China should set up a committee to monitor the consumer price index (CPI) and make forecasts for the coming three to six months, a political advisor said here Monday.
"China's economy, which is sound in general, is shadowed by price spikes," said Zheng Zukang, a senior professor with the School of Management of the Fudan University in Shanghai. "We should enhance the research and forecast of prices in domestic and world markets so as to get ourselves better prepared for fluctuations," said Zheng, a member of the National Committee of Chinese People's Political Consultative Conference, China's top political advisory body.
Price hikes were among the "topics of most concern" of Chinese netizens who hope this year's parliamentary session would address, along with housing, medicare reform and social security, according to an online survey by several leading Chinese websites including xinhuanet.com and sina.com.
China's CPI, a barometer of inflation, retouched an 11-year monthly high with a 7.1-percent growth in January. The CPI rose 4.8 percent in 2007, also the highest since 1997. Pork prices, which had been considered as the major factor driving up the CPI in the second half of 2007, surged 58.8 percent in January, said the National Bureau of Statistics.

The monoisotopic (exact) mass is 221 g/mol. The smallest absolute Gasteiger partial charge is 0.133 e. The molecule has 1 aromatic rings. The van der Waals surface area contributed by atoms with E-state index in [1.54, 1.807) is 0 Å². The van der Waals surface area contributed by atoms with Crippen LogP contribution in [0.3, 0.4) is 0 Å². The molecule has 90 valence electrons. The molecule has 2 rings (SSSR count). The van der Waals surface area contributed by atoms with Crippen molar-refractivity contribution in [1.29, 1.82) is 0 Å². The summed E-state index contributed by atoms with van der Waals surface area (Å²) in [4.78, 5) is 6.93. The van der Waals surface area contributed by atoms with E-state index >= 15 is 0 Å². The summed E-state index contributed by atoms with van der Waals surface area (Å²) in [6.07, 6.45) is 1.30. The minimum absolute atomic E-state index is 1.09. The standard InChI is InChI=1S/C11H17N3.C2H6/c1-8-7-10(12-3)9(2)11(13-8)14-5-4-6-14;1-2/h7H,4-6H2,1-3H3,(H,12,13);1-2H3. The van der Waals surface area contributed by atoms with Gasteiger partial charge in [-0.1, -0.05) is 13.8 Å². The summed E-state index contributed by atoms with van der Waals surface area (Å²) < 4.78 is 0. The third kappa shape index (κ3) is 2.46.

"The price rises were largely influenced by many international factors," Zheng pointed out. "Thus we need to have comprehensive information of major commodities in world markets, such as crude oil, coal, steel and food." By analyzing the data, noted the professor, China could forecast the trend of price changes that would be helpful for adjusting the macro-control measures.
"Although forecasting CPI index for the following three to six months is no easy work, it is feasible," said Zheng, who specializes in mathematical statistics. Zheng also suggested increasing subsidies to the low-income social groups amid roaring inflation.